Who is most likely to become homeless?

Who is most likely to become homeless?Who is most likely to become homeless?

People Facing Eviction?

Local and national data indicate that very few people go straight from being evicted into literal homelessness, even in non-COVID-times.

Millions of dollars are currently available through the CARES Act and the American Rescue Plan to assist people who are still in housing that they are leasing but are facing eviction.

However, most people, following being evicted or otherwise losing their housing, stay with friends and family (“Double-up”).

Who then is most likely to become homeless?

People living doubled-up and running out of options. But his group of people are not being assisted with CARES Act and ARP funds.

Local and national data show that, “living with friends and family” as the most common living arrangement immediately before a person enters an emergency shelter or finds themselves on the street.

That’s why homelessness prevention programs that target people who are already “doubled-up”- like our Shelter Diversion program – are so important.

Shelter Diversion targets those families that are most likely to next enter a shelter or be on the street. It is also the most cost-effective strategy and has best outcomes for clients.

But Shelter Diversion is largely unfunded. The vast majority of government funding is either targeted on people who are still in an apartment or who are already on the street or in a shelter – very little is going to help the people in the middle – living “doubled-up” – who are most likely to be literally homeless and that right soon.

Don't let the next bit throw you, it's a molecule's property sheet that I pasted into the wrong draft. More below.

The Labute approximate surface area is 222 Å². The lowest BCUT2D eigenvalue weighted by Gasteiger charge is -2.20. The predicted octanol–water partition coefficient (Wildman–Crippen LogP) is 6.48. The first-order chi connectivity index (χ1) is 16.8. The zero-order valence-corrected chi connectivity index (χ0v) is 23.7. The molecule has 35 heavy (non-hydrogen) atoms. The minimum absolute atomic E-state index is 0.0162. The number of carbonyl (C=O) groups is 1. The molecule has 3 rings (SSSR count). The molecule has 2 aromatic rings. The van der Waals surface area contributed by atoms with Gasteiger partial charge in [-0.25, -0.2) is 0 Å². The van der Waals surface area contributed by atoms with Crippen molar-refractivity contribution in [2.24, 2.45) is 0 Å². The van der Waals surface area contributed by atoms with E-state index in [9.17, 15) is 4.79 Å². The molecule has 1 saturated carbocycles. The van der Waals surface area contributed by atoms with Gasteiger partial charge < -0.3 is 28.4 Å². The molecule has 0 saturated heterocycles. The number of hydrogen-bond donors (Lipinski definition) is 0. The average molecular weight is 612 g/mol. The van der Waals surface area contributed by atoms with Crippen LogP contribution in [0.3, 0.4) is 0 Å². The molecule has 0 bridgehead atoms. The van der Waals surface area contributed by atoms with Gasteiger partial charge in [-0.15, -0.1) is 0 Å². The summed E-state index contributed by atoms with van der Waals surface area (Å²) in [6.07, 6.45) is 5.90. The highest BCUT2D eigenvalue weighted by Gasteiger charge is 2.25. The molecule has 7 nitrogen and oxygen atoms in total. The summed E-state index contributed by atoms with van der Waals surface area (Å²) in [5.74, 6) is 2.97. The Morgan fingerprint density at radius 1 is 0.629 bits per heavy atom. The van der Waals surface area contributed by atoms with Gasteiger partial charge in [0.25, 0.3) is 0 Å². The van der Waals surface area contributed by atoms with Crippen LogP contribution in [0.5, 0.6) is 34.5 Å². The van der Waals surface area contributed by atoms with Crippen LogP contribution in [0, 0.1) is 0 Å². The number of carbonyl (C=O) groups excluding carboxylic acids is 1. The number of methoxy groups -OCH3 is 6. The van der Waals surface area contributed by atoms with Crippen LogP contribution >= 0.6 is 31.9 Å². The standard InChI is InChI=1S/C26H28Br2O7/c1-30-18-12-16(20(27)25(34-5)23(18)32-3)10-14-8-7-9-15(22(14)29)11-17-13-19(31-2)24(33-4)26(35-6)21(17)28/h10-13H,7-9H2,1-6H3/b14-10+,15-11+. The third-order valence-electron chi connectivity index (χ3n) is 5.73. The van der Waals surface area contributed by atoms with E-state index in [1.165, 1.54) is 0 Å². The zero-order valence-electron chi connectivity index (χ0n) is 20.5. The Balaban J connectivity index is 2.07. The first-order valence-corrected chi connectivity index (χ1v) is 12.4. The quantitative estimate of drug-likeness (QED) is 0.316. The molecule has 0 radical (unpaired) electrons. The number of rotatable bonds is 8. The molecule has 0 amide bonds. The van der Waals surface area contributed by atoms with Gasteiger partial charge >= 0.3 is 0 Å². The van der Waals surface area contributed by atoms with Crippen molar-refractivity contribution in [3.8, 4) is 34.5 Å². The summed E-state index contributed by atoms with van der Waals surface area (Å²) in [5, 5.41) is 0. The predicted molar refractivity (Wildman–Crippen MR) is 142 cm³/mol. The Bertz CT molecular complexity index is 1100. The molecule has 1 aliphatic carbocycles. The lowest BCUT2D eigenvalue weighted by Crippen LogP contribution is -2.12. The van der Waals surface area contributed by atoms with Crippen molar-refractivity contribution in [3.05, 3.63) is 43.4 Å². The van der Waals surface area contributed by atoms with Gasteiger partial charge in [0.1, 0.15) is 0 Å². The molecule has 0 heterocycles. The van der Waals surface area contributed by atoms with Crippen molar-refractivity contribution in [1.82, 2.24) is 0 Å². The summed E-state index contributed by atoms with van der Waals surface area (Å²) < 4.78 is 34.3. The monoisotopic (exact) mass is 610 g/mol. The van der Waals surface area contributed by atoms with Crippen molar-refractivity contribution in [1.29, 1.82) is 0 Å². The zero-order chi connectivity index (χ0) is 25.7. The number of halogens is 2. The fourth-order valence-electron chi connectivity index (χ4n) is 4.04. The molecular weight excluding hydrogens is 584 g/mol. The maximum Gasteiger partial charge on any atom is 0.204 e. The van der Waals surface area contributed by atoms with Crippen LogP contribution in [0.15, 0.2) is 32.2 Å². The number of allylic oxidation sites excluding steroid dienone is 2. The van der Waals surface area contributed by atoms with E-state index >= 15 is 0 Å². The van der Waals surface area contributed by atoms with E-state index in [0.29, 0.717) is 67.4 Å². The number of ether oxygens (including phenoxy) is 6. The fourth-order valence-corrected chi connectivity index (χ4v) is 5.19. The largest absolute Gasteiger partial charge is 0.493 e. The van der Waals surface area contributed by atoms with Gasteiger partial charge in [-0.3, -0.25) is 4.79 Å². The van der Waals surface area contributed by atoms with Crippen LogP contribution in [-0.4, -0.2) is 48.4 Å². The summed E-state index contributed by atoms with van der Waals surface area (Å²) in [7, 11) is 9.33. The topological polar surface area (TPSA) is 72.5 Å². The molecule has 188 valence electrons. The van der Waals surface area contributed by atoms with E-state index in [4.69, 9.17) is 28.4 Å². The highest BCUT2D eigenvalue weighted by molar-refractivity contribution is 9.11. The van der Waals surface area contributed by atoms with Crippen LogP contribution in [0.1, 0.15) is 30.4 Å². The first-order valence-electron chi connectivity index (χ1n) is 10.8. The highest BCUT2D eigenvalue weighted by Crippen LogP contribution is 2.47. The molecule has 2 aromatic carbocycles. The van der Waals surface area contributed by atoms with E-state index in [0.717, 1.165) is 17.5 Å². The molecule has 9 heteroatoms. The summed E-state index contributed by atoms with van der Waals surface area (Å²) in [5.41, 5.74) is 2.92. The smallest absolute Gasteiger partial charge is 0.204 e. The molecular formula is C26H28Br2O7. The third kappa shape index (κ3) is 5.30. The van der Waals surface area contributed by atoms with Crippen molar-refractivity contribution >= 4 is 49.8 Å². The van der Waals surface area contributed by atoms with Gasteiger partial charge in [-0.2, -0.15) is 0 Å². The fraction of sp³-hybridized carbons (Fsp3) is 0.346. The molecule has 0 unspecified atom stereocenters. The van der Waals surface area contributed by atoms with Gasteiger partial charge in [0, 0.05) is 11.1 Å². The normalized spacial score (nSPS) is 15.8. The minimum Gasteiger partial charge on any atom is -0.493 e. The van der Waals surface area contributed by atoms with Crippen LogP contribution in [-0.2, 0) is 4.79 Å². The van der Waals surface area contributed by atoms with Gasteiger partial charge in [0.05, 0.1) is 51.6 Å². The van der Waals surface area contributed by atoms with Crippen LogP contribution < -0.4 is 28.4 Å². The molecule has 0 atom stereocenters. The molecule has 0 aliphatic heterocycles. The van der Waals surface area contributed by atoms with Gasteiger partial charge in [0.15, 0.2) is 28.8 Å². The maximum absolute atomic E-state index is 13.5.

People facing homelessness call our Central Access Point Helpline

For our Shelter Diversion program, first, referrals are made through our Central Access Point  (CAP) Helpline. We work to place people in need directly into emergency shelter beds and housing programs.

When someone calls CAP, an Intake Specialist determines if there is an opportunity to prevent the caller from experiencing homelessness.

Since lower-income households are more likely to experience homelessness, diversion targets assistance to households that have income below 30% of Area Median Income. Or that lack financial resources and support networks, and have other homelessness risk factors such as criminal records, young children, and eviction histories.

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